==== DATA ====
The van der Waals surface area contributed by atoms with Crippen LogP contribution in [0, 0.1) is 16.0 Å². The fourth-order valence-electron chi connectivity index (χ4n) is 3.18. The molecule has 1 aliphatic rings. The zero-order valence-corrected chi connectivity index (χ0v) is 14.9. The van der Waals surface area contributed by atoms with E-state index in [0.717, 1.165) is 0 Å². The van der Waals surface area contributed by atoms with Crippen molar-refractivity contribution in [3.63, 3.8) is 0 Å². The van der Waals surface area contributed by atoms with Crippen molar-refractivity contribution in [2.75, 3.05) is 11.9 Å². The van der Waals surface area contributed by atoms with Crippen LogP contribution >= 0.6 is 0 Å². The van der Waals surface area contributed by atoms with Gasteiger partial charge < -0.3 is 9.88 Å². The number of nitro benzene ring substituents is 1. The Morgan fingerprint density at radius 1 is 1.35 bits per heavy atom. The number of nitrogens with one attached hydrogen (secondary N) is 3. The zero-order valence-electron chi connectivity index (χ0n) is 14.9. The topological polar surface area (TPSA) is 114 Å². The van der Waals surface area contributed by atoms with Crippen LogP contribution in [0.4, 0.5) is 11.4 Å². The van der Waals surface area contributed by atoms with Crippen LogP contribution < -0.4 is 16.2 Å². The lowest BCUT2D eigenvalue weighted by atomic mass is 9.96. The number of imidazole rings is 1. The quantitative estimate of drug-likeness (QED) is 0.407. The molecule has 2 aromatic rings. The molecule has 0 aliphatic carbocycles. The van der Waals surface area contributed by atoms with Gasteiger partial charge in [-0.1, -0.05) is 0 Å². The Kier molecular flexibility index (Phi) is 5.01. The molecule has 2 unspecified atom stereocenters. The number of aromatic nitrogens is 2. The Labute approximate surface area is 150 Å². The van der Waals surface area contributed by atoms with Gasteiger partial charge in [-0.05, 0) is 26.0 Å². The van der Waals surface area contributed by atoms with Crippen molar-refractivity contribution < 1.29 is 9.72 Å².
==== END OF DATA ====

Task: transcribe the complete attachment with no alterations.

The van der Waals surface area contributed by atoms with Crippen LogP contribution in [0, 0.1) is 16.0 Å². The fourth-order valence-electron chi connectivity index (χ4n) is 3.18. The molecule has 1 aliphatic rings. The zero-order valence-corrected chi connectivity index (χ0v) is 14.9. The van der Waals surface area contributed by atoms with E-state index in [0.717, 1.165) is 0 Å². The van der Waals surface area contributed by atoms with Crippen molar-refractivity contribution in [3.63, 3.8) is 0 Å². The van der Waals surface area contributed by atoms with Crippen molar-refractivity contribution in [2.75, 3.05) is 11.9 Å². The van der Waals surface area contributed by atoms with Crippen LogP contribution >= 0.6 is 0 Å². The van der Waals surface area contributed by atoms with Gasteiger partial charge < -0.3 is 9.88 Å². The number of nitro benzene ring substituents is 1. The Morgan fingerprint density at radius 1 is 1.35 bits per heavy atom. The number of nitrogens with one attached hydrogen (secondary N) is 3. The zero-order valence-electron chi connectivity index (χ0n) is 14.9. The topological polar surface area (TPSA) is 114 Å². The van der Waals surface area contributed by atoms with Crippen LogP contribution in [0.4, 0.5) is 11.4 Å². The van der Waals surface area contributed by atoms with Crippen LogP contribution < -0.4 is 16.2 Å². The lowest BCUT2D eigenvalue weighted by atomic mass is 9.96. The number of imidazole rings is 1. The quantitative estimate of drug-likeness (QED) is 0.407. The molecule has 2 aromatic rings. The molecule has 0 aliphatic carbocycles. The van der Waals surface area contributed by atoms with Gasteiger partial charge in [-0.1, -0.05) is 0 Å². The Kier molecular flexibility index (Phi) is 5.01. The molecule has 2 unspecified atom stereocenters. The number of aromatic nitrogens is 2. The Labute approximate surface area is 150 Å². The van der Waals surface area contributed by atoms with Gasteiger partial charge in [-0.05, 0) is 26.0 Å². The van der Waals surface area contributed by atoms with Crippen molar-refractivity contribution < 1.29 is 9.72 Å².